Maine's first large-scale monkeypox vaccine clinic held in Ogunquit Friday
On Friday in Ogunquit, dozens of people lined up for a monkeypox vaccine clinic at the Dunaway Community Center well before it got underway at noon. It was the first large scale clinic in the state aimed at curbing the disease.
"I said well, this is the only clinic available. I will be there," says Stephen Folse, who lives in Wells. "Being a gay man, I'm probably going to come in contact with someone who's been in contact with someone, or in a crowded room with a bunch of other men. And that seems to be the prime demographic now until it gets out in the public, so I want to jump ahead, just like I did with the coronavirus."
Monkeypox can affect anyone, but it's currently circulating in the gay community among men who have sex with other men. It spreads through skin-on-skin contact, or touching clothing, bedding or other material that has been in contact with the infectious rash.
Kyle Holmquist, a nurse practitioner at Local Roots Health Care who organized the clinic with the Maine CDC, says there's a lot of misinformation about the disease.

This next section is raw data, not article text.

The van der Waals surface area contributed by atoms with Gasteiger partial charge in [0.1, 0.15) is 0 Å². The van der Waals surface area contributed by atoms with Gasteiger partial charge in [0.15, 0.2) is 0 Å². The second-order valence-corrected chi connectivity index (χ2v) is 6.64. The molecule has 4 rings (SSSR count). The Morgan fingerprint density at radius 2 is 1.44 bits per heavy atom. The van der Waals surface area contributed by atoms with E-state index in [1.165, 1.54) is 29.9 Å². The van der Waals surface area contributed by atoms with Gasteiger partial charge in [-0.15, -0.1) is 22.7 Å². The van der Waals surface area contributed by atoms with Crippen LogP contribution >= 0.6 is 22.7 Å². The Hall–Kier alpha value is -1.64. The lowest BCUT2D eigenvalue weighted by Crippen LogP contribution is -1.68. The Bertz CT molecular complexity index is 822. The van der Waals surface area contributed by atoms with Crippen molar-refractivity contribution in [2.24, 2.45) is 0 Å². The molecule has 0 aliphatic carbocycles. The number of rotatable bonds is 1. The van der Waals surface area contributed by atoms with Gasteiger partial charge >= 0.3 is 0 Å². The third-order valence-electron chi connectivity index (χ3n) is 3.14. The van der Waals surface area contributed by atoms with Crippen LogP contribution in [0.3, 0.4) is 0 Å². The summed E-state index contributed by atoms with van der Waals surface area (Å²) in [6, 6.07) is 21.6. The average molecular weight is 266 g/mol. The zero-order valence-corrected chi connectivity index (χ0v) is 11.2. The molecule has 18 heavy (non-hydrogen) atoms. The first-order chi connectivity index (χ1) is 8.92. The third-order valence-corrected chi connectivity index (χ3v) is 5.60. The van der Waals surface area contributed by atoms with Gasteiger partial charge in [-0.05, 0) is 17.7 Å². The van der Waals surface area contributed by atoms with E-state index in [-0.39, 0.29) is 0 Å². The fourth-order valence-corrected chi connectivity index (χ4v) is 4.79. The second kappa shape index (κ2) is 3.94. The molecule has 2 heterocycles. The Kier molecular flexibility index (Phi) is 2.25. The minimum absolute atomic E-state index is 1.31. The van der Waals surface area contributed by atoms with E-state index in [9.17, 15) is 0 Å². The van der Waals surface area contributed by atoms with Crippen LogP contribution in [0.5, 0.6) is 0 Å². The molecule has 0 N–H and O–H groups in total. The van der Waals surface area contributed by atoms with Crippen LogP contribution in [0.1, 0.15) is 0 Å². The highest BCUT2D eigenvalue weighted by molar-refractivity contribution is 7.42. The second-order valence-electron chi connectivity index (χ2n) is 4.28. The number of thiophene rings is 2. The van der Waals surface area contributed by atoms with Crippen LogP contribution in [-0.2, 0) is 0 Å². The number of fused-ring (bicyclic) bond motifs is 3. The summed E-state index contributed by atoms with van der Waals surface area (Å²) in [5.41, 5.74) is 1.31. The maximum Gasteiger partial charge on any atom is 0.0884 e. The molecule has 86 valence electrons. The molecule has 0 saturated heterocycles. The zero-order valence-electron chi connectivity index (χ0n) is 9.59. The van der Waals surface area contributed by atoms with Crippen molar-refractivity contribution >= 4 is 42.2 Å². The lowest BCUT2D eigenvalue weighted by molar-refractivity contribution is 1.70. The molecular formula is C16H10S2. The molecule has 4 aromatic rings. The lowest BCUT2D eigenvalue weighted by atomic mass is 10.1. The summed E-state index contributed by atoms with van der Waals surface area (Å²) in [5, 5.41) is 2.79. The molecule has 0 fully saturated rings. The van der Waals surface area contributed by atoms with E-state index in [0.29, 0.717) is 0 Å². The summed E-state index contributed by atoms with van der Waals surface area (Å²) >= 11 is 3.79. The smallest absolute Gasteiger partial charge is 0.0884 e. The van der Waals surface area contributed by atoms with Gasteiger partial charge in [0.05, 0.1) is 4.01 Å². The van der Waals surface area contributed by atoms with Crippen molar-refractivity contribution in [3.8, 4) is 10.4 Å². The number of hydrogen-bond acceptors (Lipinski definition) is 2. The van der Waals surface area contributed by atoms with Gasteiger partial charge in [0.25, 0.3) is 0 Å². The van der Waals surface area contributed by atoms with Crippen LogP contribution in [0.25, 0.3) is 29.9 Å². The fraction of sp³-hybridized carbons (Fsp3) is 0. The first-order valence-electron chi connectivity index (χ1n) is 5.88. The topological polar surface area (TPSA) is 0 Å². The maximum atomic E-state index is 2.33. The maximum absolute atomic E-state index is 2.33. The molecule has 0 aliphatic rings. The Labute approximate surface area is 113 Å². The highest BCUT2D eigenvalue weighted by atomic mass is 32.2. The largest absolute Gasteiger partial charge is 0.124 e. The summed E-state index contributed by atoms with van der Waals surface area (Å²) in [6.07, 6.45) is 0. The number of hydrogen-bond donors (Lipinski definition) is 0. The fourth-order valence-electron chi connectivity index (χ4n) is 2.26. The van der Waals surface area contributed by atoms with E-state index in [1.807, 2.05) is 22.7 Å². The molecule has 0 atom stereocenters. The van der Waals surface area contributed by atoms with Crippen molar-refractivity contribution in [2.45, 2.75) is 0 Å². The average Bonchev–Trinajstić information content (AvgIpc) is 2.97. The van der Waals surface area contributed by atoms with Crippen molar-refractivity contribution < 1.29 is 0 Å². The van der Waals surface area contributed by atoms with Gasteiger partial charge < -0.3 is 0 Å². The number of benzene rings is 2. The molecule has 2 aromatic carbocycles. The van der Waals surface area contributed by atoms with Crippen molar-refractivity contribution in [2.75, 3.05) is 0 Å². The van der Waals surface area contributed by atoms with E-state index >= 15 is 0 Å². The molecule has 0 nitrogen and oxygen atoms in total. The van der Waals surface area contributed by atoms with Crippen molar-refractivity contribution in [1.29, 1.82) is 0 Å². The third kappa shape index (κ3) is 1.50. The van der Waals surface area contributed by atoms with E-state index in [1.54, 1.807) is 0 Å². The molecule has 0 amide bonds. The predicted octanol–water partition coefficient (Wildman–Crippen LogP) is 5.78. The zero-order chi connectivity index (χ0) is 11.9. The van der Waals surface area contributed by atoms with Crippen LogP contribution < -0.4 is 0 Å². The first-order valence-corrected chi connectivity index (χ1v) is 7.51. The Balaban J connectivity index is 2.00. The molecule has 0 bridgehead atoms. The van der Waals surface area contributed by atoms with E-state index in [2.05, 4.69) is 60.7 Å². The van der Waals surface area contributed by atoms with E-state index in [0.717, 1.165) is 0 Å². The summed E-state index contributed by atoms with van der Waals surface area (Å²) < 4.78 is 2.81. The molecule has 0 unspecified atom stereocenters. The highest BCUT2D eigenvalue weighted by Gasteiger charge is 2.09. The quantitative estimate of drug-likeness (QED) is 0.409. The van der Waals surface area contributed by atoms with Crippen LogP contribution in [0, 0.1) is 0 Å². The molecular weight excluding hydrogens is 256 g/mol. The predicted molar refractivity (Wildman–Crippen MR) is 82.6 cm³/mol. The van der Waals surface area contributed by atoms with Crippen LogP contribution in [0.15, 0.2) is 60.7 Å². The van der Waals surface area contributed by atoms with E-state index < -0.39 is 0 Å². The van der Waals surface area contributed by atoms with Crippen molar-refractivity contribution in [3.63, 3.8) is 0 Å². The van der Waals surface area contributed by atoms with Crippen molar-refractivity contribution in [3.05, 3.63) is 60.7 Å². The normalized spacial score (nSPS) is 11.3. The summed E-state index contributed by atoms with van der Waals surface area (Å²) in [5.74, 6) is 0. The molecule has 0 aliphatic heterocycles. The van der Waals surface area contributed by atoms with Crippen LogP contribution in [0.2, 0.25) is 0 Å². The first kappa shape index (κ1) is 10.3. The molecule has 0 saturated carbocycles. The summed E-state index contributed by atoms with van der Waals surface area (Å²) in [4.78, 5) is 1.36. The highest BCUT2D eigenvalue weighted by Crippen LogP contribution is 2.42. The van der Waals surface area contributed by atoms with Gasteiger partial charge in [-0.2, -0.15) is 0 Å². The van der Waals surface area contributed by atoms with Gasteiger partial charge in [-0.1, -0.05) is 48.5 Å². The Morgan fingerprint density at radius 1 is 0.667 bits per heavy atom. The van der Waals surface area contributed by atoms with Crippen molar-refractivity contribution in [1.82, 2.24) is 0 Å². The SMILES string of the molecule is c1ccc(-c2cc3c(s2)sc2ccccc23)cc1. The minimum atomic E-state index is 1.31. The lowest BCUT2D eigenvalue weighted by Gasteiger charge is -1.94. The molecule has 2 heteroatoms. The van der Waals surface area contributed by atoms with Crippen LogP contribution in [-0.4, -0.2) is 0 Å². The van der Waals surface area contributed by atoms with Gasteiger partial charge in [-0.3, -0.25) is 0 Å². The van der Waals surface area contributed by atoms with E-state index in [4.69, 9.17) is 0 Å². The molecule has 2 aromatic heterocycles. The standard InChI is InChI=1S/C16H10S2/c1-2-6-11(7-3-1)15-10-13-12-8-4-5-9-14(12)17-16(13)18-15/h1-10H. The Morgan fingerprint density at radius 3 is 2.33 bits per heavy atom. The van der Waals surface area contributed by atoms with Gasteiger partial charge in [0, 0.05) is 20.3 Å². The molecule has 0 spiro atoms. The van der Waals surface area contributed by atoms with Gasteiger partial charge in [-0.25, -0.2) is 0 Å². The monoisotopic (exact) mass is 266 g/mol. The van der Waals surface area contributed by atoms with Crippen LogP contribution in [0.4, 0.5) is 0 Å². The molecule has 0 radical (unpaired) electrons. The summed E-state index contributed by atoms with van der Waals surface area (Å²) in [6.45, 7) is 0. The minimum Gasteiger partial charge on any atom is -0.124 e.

"It's not an STD. This is not the first outbreak in the U.S. either. There was an outbreak in 2003 in the Midwest that had nothing to do with the population that's currently affected. It's important to remember this isn't a gay disease either. The reason we're focusing on vaccinating men who have sex with other men is because that's the population that's most affected at this time," he says.
Vaccines for the monkeypox have been in short supply, but Holmquist says it has getting better each week. Maine has received more than 750 doses so far and the Biden administration recently declared monkeypox a national public health emergency, which will accelerate efforts to combat the outbreak. It has spread to all but two states since the first case was identified in Massachusetts in May.
Maine's numbers are low so far, with three cases reported by the state CDC in York, Penobscot and Aroostook counties. But many of the people who came to the clinic in Ogunquit, including Ian Kerr of Portland, say they don't want to take chances.
"Because it looks not fun. And yeah, I just want to be like super safe and not give it to any of my family or friends if I was to get it. So I just feel like I'm trying to be super responsible," he says.
Holmquist says he expects the monkeypox outbreak will likely get worse before it gets better, but he hopes events like the walk-in clinic will slow its progression.